The exhibit Spit Spreads Death is currently slated to stay up through 2024. While waiting to visit in person, you can watch an animation of the Spanish flu’s spread, and explore an interactive map showing the demographics of the infection.

h/t Tanya Elder

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Ayun Halliday is an author, illustrator, theater maker and Chief Primatologist of the East Village Inky zine.  Here latest project is a series of free downloadable posters, encouraging citizens to wear masks in public and wear them properly. Follow her @AyunHalliday.

A Virtual Tour Inside the Hayao Miyazaki’s Studio Ghibli Museum

Let us pray that organization expert Marie Kondo never comes within spitting distance of A Boy’s Room, part of the Studio Ghibli museum’s Where a Film is Born installation.

It’s not likely that every single item in the massive (and no doubt well dusted) collection of books, postcards, hand tools, pictures, figurines, and other assorted tchotchkes pictured above sparks joy, but the suggestion is that any one of them might prove the gateway to a fantastical tale, such as those spun by the museum’s executive director, master animator Hayao Miyazaki:

The room seems to belong to someone who was sketching at the desk just a few minutes ago. The room is filled with books and toys. The walls are all covered with illustrations and sketches. Hanging from the ceiling are a model of an airplane and a model of a Pteranodon. It's a place where the owner of the room has stored his favorite things. This room provides lots of inspiration for what will go on to the blank piece of paper on the desk to become the origin of an actual film.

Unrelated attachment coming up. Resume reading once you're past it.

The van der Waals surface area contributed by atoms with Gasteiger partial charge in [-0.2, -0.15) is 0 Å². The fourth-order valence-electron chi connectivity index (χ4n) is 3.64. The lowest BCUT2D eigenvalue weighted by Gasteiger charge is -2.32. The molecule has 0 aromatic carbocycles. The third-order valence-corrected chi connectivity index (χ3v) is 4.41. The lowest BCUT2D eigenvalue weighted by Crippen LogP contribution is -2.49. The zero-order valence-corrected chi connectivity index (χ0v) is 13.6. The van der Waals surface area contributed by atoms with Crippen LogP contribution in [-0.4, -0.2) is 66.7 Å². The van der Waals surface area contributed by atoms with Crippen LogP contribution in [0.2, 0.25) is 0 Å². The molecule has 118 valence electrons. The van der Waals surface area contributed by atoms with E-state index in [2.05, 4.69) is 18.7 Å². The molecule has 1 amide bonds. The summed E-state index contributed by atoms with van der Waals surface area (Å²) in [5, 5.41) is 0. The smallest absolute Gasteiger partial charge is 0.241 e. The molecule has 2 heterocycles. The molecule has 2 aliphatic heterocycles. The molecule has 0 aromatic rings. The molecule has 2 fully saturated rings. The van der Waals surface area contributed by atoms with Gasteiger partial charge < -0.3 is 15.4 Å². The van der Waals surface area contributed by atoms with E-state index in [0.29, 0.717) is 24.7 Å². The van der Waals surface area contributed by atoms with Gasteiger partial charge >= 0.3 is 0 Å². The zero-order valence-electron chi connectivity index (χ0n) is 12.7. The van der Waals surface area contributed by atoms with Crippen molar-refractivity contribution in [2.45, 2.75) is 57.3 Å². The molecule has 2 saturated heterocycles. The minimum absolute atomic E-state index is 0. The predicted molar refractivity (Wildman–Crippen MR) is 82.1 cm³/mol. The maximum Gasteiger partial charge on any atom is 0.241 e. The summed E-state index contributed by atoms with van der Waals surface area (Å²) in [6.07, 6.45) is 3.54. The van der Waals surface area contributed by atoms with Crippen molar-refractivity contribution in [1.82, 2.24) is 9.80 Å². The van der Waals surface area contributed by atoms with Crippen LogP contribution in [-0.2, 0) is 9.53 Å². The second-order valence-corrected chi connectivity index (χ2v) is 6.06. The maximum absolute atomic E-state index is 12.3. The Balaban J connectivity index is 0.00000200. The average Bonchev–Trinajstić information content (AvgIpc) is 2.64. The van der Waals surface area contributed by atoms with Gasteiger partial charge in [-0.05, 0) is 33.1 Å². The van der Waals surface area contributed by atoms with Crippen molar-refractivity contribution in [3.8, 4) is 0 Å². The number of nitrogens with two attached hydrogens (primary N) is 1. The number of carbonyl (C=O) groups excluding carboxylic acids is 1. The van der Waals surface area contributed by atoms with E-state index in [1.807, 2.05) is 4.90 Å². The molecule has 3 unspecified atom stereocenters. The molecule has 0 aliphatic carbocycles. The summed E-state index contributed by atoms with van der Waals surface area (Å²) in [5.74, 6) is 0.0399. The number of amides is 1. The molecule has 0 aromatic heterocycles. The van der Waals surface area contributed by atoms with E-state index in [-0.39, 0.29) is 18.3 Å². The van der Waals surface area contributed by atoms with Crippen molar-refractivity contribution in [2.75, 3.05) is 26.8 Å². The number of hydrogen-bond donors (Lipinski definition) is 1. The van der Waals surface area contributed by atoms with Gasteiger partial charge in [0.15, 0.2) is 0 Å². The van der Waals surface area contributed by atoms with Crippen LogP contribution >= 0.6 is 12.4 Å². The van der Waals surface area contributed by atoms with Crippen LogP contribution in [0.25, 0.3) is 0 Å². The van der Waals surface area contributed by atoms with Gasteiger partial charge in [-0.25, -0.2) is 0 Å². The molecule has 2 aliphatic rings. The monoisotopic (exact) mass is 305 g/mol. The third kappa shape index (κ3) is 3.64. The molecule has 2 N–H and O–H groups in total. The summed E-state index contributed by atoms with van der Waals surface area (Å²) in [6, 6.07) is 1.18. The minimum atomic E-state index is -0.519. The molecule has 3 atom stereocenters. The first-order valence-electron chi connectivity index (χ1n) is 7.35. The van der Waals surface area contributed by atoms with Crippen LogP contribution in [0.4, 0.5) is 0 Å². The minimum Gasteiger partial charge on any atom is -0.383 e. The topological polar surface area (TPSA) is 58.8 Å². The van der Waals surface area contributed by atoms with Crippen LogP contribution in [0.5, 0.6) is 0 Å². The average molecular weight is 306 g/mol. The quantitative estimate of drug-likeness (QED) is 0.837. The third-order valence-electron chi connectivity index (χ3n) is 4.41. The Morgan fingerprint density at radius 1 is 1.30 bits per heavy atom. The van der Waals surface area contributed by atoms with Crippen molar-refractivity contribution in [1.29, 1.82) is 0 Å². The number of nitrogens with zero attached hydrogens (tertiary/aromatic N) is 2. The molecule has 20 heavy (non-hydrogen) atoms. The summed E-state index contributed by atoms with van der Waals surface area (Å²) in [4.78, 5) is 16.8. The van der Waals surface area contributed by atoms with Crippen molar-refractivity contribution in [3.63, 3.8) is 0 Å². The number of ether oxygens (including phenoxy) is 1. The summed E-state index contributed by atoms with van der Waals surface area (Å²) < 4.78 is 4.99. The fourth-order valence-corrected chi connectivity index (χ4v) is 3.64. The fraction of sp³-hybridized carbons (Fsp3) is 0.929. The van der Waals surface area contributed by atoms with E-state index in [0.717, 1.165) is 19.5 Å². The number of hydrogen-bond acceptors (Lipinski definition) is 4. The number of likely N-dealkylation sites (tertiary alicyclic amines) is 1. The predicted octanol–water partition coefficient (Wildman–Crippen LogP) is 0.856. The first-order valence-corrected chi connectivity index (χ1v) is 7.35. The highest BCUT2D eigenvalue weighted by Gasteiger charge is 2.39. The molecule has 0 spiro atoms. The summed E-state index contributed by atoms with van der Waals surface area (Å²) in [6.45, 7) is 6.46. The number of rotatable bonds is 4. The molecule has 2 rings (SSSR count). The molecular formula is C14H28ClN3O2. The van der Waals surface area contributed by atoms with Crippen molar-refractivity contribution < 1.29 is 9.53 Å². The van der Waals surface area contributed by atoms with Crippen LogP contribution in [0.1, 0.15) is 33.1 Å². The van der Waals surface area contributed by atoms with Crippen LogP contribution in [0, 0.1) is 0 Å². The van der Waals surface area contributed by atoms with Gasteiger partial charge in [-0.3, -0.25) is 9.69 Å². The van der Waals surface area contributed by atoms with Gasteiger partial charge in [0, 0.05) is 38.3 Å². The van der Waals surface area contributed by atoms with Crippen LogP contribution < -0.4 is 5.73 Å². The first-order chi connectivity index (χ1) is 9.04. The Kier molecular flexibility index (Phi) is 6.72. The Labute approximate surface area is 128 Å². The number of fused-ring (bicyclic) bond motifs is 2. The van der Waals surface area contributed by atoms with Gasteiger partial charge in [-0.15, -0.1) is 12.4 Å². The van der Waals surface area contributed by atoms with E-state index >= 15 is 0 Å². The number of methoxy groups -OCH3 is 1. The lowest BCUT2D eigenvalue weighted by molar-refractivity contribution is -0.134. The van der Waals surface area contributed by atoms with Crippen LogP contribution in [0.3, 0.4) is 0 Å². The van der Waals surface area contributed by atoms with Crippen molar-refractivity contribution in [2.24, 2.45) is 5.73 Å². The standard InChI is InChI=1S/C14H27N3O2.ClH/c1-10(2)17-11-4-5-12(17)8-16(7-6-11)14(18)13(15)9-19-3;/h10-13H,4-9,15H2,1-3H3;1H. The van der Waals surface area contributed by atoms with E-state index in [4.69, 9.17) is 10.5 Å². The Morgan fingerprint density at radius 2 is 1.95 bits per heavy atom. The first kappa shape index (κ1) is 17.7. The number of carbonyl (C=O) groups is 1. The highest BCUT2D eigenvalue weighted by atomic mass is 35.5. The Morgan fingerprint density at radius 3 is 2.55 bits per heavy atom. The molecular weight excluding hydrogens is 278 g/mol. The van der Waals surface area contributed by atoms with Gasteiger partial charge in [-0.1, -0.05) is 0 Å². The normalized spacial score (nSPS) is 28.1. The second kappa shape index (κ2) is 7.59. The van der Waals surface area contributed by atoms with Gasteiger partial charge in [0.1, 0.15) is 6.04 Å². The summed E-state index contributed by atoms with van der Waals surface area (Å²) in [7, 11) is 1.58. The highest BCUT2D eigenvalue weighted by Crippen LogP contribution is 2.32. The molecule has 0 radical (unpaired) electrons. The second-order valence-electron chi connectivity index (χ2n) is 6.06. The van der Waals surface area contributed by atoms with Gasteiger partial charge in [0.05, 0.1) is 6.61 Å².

The Museum, which announced it would delay its reopening out of ongoing concerns related to social distancing during the COVID-19 crisis, recently shared some brief video tours of the Miyazaki-designed space, perhaps all the more magical for being empty.




One lucky viewer, who had trekked to the Tokyo suburb of Mitaka for an in-person visit, recalled the experience of actually being in A Boy’s Room:

Open up the drawers in this room, take the books off shelves to look at them, touch things, look through trunks—you might find little secrets to be discovered. One time I took an art book from the shelf and one of the employees came over to me. I was expecting to get reprimanded, but instead she kindly guided me over to a couch so that I could read the book. Miyazaki took care to design the space to be friendly to the exploratory nature of children, making sure that they could play unobstructed. It's one of the reasons why you aren't allowed to take photos inside—he didn't want parents interrupting their experience to pose for photos they could care less about.

That philosophy is enacted throughout the museum. Kids can climb all over a life-size plush recreation of My Neighbor Totoro’s cat bus, but would-be Instagrammers are S.O.L.

A peek at the Space of Wonder room reveals Thumbelina-sized characters from My Neighbor TotoroNausicaä of the Valley of the Wind, and Kiki's Delivery Service frolicking in a fresco of fruit, flowers, and vines.